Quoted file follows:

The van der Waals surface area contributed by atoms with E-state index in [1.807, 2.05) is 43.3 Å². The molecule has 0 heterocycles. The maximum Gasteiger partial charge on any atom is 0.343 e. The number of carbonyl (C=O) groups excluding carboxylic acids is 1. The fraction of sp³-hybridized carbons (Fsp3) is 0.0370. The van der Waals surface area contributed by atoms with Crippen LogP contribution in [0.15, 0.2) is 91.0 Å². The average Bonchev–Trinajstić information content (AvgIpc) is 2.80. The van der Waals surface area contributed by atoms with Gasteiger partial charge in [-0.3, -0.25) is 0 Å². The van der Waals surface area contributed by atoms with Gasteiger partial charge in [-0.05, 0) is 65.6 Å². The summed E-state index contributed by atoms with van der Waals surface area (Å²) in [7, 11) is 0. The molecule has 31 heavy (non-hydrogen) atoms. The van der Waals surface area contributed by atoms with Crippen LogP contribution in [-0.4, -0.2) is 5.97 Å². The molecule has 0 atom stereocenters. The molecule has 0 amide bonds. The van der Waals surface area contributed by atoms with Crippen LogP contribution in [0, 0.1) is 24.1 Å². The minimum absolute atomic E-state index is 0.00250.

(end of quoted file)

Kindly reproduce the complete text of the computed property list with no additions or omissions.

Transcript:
The van der Waals surface area contributed by atoms with E-state index in [1.807, 2.05) is 43.3 Å². The molecule has 0 heterocycles. The maximum Gasteiger partial charge on any atom is 0.343 e. The number of carbonyl (C=O) groups excluding carboxylic acids is 1. The fraction of sp³-hybridized carbons (Fsp3) is 0.0370. The van der Waals surface area contributed by atoms with Crippen LogP contribution in [0.15, 0.2) is 91.0 Å². The average Bonchev–Trinajstić information content (AvgIpc) is 2.80. The van der Waals surface area contributed by atoms with Gasteiger partial charge in [-0.3, -0.25) is 0 Å². The van der Waals surface area contributed by atoms with Gasteiger partial charge in [-0.05, 0) is 65.6 Å². The summed E-state index contributed by atoms with van der Waals surface area (Å²) in [7, 11) is 0. The molecule has 31 heavy (non-hydrogen) atoms. The van der Waals surface area contributed by atoms with Crippen LogP contribution in [-0.4, -0.2) is 5.97 Å². The molecule has 0 atom stereocenters. The molecule has 0 amide bonds. The van der Waals surface area contributed by atoms with Crippen LogP contribution in [0, 0.1) is 24.1 Å². The minimum absolute atomic E-state index is 0.00250.